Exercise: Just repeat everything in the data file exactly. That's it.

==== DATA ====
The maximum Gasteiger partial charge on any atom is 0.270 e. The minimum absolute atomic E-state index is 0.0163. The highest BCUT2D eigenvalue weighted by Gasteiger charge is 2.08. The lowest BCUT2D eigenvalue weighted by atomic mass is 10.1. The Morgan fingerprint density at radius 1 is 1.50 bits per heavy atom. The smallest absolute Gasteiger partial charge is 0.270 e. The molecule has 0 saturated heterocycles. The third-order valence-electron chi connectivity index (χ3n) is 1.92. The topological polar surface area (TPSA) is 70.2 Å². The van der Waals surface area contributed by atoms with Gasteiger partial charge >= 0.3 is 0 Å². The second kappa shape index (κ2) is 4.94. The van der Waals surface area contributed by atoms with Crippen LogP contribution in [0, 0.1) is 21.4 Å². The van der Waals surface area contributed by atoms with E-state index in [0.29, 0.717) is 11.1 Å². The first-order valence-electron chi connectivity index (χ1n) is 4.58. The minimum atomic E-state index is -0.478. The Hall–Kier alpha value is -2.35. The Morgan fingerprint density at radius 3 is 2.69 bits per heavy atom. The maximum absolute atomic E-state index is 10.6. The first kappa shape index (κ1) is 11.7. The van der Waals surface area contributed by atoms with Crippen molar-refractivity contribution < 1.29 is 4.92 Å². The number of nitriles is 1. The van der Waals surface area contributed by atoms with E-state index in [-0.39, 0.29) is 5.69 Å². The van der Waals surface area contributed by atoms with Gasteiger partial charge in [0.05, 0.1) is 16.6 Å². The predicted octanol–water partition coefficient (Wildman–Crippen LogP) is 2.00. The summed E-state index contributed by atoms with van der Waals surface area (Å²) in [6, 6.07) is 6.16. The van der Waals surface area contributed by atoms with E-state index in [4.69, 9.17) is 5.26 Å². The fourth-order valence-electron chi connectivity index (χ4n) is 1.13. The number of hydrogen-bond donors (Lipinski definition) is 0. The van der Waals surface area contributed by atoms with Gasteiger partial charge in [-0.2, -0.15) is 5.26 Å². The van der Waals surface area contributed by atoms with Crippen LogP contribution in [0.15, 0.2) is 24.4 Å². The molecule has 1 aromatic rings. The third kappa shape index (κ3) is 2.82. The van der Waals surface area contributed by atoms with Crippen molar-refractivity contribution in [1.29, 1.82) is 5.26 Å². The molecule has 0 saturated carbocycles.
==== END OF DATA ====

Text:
The maximum Gasteiger partial charge on any atom is 0.270 e. The minimum absolute atomic E-state index is 0.0163. The highest BCUT2D eigenvalue weighted by Gasteiger charge is 2.08. The lowest BCUT2D eigenvalue weighted by atomic mass is 10.1. The Morgan fingerprint density at radius 1 is 1.50 bits per heavy atom. The smallest absolute Gasteiger partial charge is 0.270 e. The molecule has 0 saturated heterocycles. The third-order valence-electron chi connectivity index (χ3n) is 1.92. The topological polar surface area (TPSA) is 70.2 Å². The van der Waals surface area contributed by atoms with Gasteiger partial charge >= 0.3 is 0 Å². The second kappa shape index (κ2) is 4.94. The van der Waals surface area contributed by atoms with Crippen LogP contribution in [0, 0.1) is 21.4 Å². The van der Waals surface area contributed by atoms with E-state index in [0.29, 0.717) is 11.1 Å². The first-order valence-electron chi connectivity index (χ1n) is 4.58. The minimum atomic E-state index is -0.478. The Hall–Kier alpha value is -2.35. The Morgan fingerprint density at radius 3 is 2.69 bits per heavy atom. The maximum absolute atomic E-state index is 10.6. The first kappa shape index (κ1) is 11.7. The van der Waals surface area contributed by atoms with Crippen molar-refractivity contribution < 1.29 is 4.92 Å². The number of nitriles is 1. The van der Waals surface area contributed by atoms with E-state index in [-0.39, 0.29) is 5.69 Å². The van der Waals surface area contributed by atoms with Gasteiger partial charge in [0.05, 0.1) is 16.6 Å². The predicted octanol–water partition coefficient (Wildman–Crippen LogP) is 2.00. The summed E-state index contributed by atoms with van der Waals surface area (Å²) in [6, 6.07) is 6.16. The van der Waals surface area contributed by atoms with E-state index in [4.69, 9.17) is 5.26 Å². The fourth-order valence-electron chi connectivity index (χ4n) is 1.13. The number of hydrogen-bond donors (Lipinski definition) is 0. The van der Waals surface area contributed by atoms with Gasteiger partial charge in [-0.2, -0.15) is 5.26 Å². The van der Waals surface area contributed by atoms with Crippen LogP contribution in [0.15, 0.2) is 24.4 Å². The molecule has 1 aromatic rings. The third kappa shape index (κ3) is 2.82. The van der Waals surface area contributed by atoms with Crippen molar-refractivity contribution in [1.29, 1.82) is 5.26 Å². The molecule has 0 saturated carbocycles.